1. How did you get into gardening/ horticulture?
My mum used to work down at the local bowling club and during school holidays i would go down and ‘help’ old Sam the green keeper although I’m sure i was more of a pest! I remember being so excited when he let me walk on the green- that was a big deal- and being in awe of the perfect stripes and neat edges.
Think the Gardening bug really hit when during exam time at school. Don’t think i enjoyed the studying part of that time and would rather nip out to the garden to tidy it up. I remember getting a garden magazine that had a free seed tray and pack of marigold seeds, i followed the instructions and was so chuffed with myself that they all germinated. I had so many I didn’t know what to do with them all!
I used to tidy some of the elderly neighbours gardens and then my dad told me to go for an apprenticeship place at Craigtoun Country Park. I, like a lot of people, just though gardening was grass cutting and weeding and couldn’t believe all the different and exciting jobs i was now doing.
Within days, the enthusiasm, knowledge, skill and fun that i was getting from the experienced gardeners made me realise this was the life for me. I’ll never be able to thank my first head gardener and the rest of the team enough for what i got from them.
(I also met the girl who was to be my wife at Craigtoun so all in, happy days!)
2. What are your gardening likes and dislikes?
I’m not sure there’s anything to dislike is there? Sometimes i don’t get as much pleasure being a head gardener as what i thought i would spending more time doing managerial tasks and not out in the gardening doing the tasks I enjoy best.
Oh yes there is one thing actually, CAR PARK PRUNING!!! I find it so sad seeing plants like Cotoneaster, Potentilla and what should be beautiful winter coloured stems of dogwoods attacked with hedge trimmers cut at waste level and with square sides. 
I’m very lucky I enjoy all of what I do in gardening, I see myself as a ‘jack of all trades and a master of none’ and that’s how I like. I want to know a little of everything.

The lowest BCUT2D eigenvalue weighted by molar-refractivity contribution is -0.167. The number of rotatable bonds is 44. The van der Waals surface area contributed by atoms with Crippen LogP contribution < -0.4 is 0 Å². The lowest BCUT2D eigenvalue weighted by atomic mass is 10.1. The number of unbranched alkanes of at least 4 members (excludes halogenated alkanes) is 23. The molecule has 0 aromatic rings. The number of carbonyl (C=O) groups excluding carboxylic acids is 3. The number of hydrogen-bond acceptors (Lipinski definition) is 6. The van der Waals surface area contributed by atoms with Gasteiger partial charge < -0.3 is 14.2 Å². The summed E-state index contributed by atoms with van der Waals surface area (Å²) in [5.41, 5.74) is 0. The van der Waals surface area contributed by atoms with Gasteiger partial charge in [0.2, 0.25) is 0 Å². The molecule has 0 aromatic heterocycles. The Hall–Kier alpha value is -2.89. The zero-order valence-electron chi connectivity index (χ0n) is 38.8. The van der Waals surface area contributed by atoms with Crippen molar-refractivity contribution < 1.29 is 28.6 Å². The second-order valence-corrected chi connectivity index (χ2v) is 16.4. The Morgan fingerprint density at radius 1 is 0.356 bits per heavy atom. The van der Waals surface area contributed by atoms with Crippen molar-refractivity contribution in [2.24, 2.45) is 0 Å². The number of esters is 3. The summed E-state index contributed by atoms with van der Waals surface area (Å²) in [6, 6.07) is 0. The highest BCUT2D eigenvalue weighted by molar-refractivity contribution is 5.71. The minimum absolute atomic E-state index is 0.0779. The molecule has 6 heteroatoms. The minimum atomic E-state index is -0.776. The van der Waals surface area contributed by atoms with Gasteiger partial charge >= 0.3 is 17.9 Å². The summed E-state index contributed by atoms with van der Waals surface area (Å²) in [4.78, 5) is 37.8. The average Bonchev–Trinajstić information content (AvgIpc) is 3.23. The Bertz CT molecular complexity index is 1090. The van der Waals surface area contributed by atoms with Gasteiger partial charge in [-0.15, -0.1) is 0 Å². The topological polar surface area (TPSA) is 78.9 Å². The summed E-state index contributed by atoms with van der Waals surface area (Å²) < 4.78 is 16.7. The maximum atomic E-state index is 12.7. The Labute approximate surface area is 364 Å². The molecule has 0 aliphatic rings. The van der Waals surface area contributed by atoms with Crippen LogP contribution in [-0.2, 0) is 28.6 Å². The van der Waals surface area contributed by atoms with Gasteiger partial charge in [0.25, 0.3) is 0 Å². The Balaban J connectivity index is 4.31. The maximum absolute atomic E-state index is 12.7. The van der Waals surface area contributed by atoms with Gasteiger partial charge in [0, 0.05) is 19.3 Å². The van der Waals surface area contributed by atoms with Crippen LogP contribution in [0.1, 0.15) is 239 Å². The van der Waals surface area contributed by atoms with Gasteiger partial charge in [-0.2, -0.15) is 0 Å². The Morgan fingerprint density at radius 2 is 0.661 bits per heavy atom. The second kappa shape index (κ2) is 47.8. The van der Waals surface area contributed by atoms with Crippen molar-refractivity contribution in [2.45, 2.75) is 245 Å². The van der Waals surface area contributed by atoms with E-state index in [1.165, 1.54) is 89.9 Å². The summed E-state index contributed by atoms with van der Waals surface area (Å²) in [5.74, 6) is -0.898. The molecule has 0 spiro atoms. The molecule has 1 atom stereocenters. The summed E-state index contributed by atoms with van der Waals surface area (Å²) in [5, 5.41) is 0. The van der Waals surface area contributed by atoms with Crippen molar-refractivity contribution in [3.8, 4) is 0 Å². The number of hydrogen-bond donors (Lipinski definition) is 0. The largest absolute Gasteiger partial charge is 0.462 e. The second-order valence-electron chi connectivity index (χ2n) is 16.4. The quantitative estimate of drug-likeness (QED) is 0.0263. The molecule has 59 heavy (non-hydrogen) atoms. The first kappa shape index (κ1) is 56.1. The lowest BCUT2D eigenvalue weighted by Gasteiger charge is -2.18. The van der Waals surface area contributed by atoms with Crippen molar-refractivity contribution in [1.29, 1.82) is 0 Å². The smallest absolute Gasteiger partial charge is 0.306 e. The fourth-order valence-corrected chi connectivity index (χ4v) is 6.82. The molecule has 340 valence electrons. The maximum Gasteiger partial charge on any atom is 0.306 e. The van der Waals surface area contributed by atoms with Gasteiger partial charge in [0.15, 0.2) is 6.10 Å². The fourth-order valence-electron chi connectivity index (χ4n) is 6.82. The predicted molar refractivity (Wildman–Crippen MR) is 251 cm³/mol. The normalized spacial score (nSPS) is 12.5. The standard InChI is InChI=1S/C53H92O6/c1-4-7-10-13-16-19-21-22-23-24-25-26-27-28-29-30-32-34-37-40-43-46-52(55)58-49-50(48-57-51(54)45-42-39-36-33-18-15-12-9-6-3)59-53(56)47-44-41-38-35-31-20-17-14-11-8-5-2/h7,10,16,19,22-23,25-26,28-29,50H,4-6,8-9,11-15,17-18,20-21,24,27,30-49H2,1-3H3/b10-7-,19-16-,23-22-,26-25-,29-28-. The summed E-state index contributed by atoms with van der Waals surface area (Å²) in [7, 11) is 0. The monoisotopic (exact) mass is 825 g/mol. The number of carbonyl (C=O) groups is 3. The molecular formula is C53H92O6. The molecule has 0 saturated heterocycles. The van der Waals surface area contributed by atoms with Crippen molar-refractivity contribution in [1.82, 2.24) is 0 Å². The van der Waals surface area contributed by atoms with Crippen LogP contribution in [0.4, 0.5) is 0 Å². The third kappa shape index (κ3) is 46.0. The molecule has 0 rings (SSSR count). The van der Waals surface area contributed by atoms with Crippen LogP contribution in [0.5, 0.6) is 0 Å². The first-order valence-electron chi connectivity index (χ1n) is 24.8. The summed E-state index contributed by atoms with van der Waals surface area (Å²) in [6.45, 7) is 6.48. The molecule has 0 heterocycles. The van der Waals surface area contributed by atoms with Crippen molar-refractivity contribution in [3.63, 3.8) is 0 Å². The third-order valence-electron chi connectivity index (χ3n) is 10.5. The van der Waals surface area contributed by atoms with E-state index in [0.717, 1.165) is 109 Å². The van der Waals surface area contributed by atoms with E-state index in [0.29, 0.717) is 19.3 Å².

Gardening/ horticulture is so vast a subject- glasshouses, lawn care, plant conservation, veg growing, bulbs, conifers, annuals, perennials, hedges, alpines, topiary, plant hunters, garden history the list goes on, how could you not enjoy everything? I’ll be interested in gardening to the day 1 drink my last cup of tea and I’ll still only learnt a fraction.
I also like how there is generally more than one way to do a gardening job (just as long as the final job is left neat and tidy when it’s finished). I’ve really enjoyed watching the next generation of gardeners on the programme this year, they are so creative and full of new ideas and I’m picking up so much from them. I’ll now add what I’m seeing from them to how i like to do things and keeping it fresh for me.
3. Favourite and least favourite plants 
That’s a tough one. I go through phases of having favourite plants and right now I’m enjoying learning about training plants such as preaching lime trees and apple trees into spindles as much for the structure it will give the garden in the winter.
Favourite plants will be those can give us more than one season of interest like Rhododendron luteum, bright yellow flowers with amazing scent, nice background for summer plants to flower against then cracking autumn foliage.
I love alpine plants, I can’t forget about them and mountain bulbs too. That’s from my time in the amazing alpine department of the RBGE. 
And trees, I love trees too.
Ach, told you this was a tough one.
I don’t have much interest in roses if I’m honest. I know I’m being harsh but there’s too many diseases that can affect those and I hate spraying chemicals to keep a plant looking good.
Goes against what being a gardener is all about in my eyes.
4. What is your role at Scone Palace?
I manage 100 acres of gardens and grounds around Scone Palace. This also extends to the tree collection of the designed landscape that surrounds the Palace. Desperately trying to develop the four acre, 200 year old walled garden moving this space into the 21st century.
I’m also keen on setting up a Plant Nursery here too. 
To help me realise all my dreams and ambitions I work with an amazing garden team including a great bunch of volunteers who I hope they too get as much satisfaction form what they are doing as I do. Scone Palace, like lots of gardens these days would be lost without volunteers.
5. What your home garden is like?
Up until the lockdown of 2020 it was mostly just a play area for the kids but I’ve really enjoyed the extra time I’ve been able to spend with my family in the garden now creating something for all of us.
I’ve got my wee wildflower lawn in the front with our family apple tree and a bird feeder at the front window next to a Sambucus niger ‘Black Lace’ plant. I’ve a glasshouse with a collection of alpine bulbs which has my alpine crevice garden in front.
With the help of my boy, who is the hardest head gardener I have ever worked under, we are now expanding our herbaceous border to create room for more plants and we are creating a woodland garden down at the bottom hoping to have Trillium, Meconopsis, Cardiocrinum plants in here to name but a few.